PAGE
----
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Prolog

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Prolog is a leading logical programming language. It was created by Alain Colmerauer around 1970s. It was an attempt to make a programming language that enables to express logic instead of carefully specifying instructions on the computer.

Prolog is used in many artificial intelligence programs, but its syntax and semantics are very simple and clear (the original goal was to provide a tool to computer-illiterate linguists). The name prolog is an acronym for PROgramming in LOGic.

Prolog is based on predicate calculus (more precisely first-order predicate calculus); however it is restricted to allow only Horn clauses. Execution of a Prolog program is effectively an application of theorem proving by first order resolution. Fundamental concepts are unification, tail recursion and backtracking.

Table of contents
1 Data types
2 Facts
3 Rules
4 Implementations
5 References

Data types

Prolog does not employ data types in the way usual in the common programming languages. We may rather speak about Prolog lexical elements instead of data types.

Atoms

The text constants are introduced by means of atoms. An atom is a sequence consisting of letters, numbers and underscores, which begins with a lower-case letter. Usually, if non-alphanumeric atom is needed, it is surrounded with apostrophes (e.g. '+' is an atom, + is an operator).

Numbers

Most Prolog implementations don't differ between integral and real numbers.

Variables

Variables are denoted by a string consisting of letters, numbers and underscore characters, and beginning with an upper-case letter. In the Prolog environment, a variable is not a container, which can be assigned to (unlike procedural programming languages). Its behaviour is closer to a pattern, which is increasingly specified by unification.

The so called anonymous variable is written as a single underscore (_).

Terms

Terms are the only way Prolog can represent complex data. A term consists of a head, also called functor (which must be an atom) and parameters (unrestricted types). The number of parameters, so called arity of term, is significiant. A term is identified by its head and arity, usually written as functor/arity.

Lists

A list isn't a standalone data type, because it is defined by a recursive construction (using term '.'/2):

  1. atom [] is an empty list
  2. if L is a list and X is an element, then the term '.'(X, L) is a list. The first element is X, which is followed by the contents of L. Syntactic shortcut is [X | L].

For programmer's convenience, the lists can be constructed and deconstructed in a variety of ways.

  • Element enumeration: [abc, 1, f(x), Y, g(A,rst)]
  • Prepending single element: [abc | L1]
  • Prepending multiple elements: [abc, 1, f(x) | L2]
  • Term expansion: '.'(abc, '.'(1, '.'(f(x), '.'(Y, '.'(g(A,rst), [])))))

Strings

Strings are usually written as a sequence of characters surrounded by quotes. They are often internally represented as lists of ASCII codes.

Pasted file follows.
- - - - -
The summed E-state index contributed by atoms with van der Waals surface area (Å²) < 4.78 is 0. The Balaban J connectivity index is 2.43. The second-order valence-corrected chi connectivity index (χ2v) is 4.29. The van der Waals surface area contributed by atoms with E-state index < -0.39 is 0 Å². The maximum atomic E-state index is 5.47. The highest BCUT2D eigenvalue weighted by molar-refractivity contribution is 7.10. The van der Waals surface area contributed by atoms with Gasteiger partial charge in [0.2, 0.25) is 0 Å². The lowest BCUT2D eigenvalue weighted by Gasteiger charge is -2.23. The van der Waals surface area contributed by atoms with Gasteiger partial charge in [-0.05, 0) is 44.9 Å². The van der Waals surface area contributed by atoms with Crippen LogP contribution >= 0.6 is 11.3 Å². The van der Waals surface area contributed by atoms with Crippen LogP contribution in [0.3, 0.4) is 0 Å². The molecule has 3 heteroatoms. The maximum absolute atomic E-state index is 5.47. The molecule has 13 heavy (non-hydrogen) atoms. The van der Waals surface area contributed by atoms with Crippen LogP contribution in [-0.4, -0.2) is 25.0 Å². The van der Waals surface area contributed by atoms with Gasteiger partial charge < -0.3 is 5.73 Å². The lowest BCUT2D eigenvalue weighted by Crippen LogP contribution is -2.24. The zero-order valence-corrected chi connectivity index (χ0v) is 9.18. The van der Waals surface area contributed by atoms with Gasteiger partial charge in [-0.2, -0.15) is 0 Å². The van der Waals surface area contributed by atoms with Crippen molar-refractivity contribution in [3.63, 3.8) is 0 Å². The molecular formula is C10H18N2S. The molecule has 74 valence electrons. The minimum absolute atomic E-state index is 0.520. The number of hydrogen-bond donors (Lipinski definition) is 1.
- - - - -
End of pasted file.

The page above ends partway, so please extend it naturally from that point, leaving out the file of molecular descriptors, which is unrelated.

Facts

Programming in Prolog is very different from programming in a procedural language. In Prolog you supply a database of facts and rules; you can then perform queries on the database. The basic unit of Prolog is the predicate, which is defined to be true. A predicate consists of a head and a number of arguments. For example:

cat(tom).

Here 'cat' is the head, and 'tom' is the argument. Here are some sample queries you could ask a Prolog interpreter basing on this fact:

?- cat(tom).
     yes.

?- cat(X). X = tom; no.

Predicates are usually defined to express some fact the program knows about the world. In most of the cases, the usage of predicates requires a certain convention. Thus, which version of the two below would signify that Pat is the father of Sally?

father(sally,pat). 
father(pat,sally). 

In both cases 'father' is the head and 'sally' and 'pat' are arguments. However in the first case, Sally comes first in the argument list, and in the second, Pat comes first (the order in the argument list matters). The first case is an example of a definition in Verb Subject Object order, and the second of Verb Object Subject order. Since Prolog does not understand English, both versions are fine so far as it is concerned; however it is good programming style to stick to either convention during the writing of a single program, so that to avoid writing something like

father(pat,sally).
father(jessica,james).

Some predicates are built in into the language, and allow a Prolog program to perform routine activities (such as input/output, using graphics and otherwise communicating with the operating system). For example, the predicate write can be used for output to the screen. Thus,

 write('Hello') 

will display the word 'Hello' on the screen.

Rules

The second type of statements in Prolog is rules. An example of a rule is

light(on) :- switch(on). 

The ":-" means "if"; this rule means light(on) is true if switch(on) is true. Rules can also make use of variables; variables begin with capital letters while constants begin with lower case letters. For example,

father(X,Y) :- parent(X,Y),male(Y). 

This means "if someone is a parent of someone and he's male, he is a father". The ancedent and consequent are in reverse order to that normally found in logic. It is possible to place multiple predicates in a consequent, joined with conjunction, for example:

a,b,c :- d.

which is simply equivalent to three separate rules:

a :- d. 
b :- d. 
c :- d.

What is not allowed are rules like:

a;b :- c.

that is "if c then a or b". This is because of the restriction to Horn clauses.

Implementations

References


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